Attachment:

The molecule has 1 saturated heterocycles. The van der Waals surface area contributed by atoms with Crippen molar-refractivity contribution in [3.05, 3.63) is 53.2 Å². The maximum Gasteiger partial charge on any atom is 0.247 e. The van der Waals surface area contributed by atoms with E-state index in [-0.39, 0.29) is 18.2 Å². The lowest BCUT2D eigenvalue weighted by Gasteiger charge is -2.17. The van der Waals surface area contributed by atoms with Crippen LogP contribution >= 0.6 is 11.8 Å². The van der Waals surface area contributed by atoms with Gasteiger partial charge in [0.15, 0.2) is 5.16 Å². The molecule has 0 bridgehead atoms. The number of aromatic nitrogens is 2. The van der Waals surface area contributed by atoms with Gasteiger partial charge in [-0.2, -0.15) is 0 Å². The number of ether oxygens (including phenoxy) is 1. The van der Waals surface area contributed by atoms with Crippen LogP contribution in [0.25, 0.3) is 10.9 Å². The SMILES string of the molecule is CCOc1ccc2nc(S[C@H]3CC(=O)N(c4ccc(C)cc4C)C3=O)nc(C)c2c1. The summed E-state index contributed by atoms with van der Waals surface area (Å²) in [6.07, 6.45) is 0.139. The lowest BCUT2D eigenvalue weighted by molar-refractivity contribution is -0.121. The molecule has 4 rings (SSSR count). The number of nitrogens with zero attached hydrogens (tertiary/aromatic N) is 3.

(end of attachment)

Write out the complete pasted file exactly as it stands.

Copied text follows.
The molecule has 1 saturated heterocycles. The van der Waals surface area contributed by atoms with Crippen molar-refractivity contribution in [3.05, 3.63) is 53.2 Å². The maximum Gasteiger partial charge on any atom is 0.247 e. The van der Waals surface area contributed by atoms with E-state index in [-0.39, 0.29) is 18.2 Å². The lowest BCUT2D eigenvalue weighted by Gasteiger charge is -2.17. The van der Waals surface area contributed by atoms with Crippen LogP contribution >= 0.6 is 11.8 Å². The van der Waals surface area contributed by atoms with Gasteiger partial charge in [0.15, 0.2) is 5.16 Å². The molecule has 0 bridgehead atoms. The number of aromatic nitrogens is 2. The van der Waals surface area contributed by atoms with Gasteiger partial charge in [-0.2, -0.15) is 0 Å². The number of ether oxygens (including phenoxy) is 1. The van der Waals surface area contributed by atoms with Crippen LogP contribution in [0.25, 0.3) is 10.9 Å². The SMILES string of the molecule is CCOc1ccc2nc(S[C@H]3CC(=O)N(c4ccc(C)cc4C)C3=O)nc(C)c2c1. The summed E-state index contributed by atoms with van der Waals surface area (Å²) in [6.07, 6.45) is 0.139. The lowest BCUT2D eigenvalue weighted by molar-refractivity contribution is -0.121. The molecule has 4 rings (SSSR count). The number of nitrogens with zero attached hydrogens (tertiary/aromatic N) is 3.